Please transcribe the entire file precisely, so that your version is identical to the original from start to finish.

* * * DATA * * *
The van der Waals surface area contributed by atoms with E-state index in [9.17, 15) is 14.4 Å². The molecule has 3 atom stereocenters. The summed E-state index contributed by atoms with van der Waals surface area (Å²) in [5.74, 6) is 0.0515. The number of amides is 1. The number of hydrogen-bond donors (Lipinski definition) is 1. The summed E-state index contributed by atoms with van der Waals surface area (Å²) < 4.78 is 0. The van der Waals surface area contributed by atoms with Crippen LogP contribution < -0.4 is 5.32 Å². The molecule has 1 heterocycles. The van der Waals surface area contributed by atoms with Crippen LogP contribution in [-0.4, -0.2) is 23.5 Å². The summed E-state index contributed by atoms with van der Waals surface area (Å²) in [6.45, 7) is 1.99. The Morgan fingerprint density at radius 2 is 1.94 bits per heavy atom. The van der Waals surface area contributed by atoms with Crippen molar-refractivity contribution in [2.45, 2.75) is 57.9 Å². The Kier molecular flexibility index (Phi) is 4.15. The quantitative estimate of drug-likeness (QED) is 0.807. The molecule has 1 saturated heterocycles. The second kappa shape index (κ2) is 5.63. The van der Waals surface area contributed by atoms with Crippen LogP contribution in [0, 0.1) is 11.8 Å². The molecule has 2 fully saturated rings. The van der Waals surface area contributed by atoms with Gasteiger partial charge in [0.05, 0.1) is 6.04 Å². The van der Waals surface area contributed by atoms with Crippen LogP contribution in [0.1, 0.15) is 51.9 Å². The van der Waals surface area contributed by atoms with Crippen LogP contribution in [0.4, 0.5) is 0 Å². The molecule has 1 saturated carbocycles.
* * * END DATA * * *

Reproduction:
The van der Waals surface area contributed by atoms with E-state index in [9.17, 15) is 14.4 Å². The molecule has 3 atom stereocenters. The summed E-state index contributed by atoms with van der Waals surface area (Å²) in [5.74, 6) is 0.0515. The number of amides is 1. The number of hydrogen-bond donors (Lipinski definition) is 1. The summed E-state index contributed by atoms with van der Waals surface area (Å²) < 4.78 is 0. The van der Waals surface area contributed by atoms with Crippen LogP contribution < -0.4 is 5.32 Å². The molecule has 1 heterocycles. The van der Waals surface area contributed by atoms with Crippen LogP contribution in [-0.4, -0.2) is 23.5 Å². The summed E-state index contributed by atoms with van der Waals surface area (Å²) in [6.45, 7) is 1.99. The Morgan fingerprint density at radius 2 is 1.94 bits per heavy atom. The van der Waals surface area contributed by atoms with Crippen molar-refractivity contribution in [2.45, 2.75) is 57.9 Å². The Kier molecular flexibility index (Phi) is 4.15. The quantitative estimate of drug-likeness (QED) is 0.807. The molecule has 1 saturated heterocycles. The second kappa shape index (κ2) is 5.63. The van der Waals surface area contributed by atoms with Crippen LogP contribution in [0, 0.1) is 11.8 Å². The molecule has 2 fully saturated rings. The van der Waals surface area contributed by atoms with Gasteiger partial charge in [0.05, 0.1) is 6.04 Å². The van der Waals surface area contributed by atoms with Crippen LogP contribution in [0.1, 0.15) is 51.9 Å². The van der Waals surface area contributed by atoms with Crippen LogP contribution in [0.4, 0.5) is 0 Å². The molecule has 1 saturated carbocycles.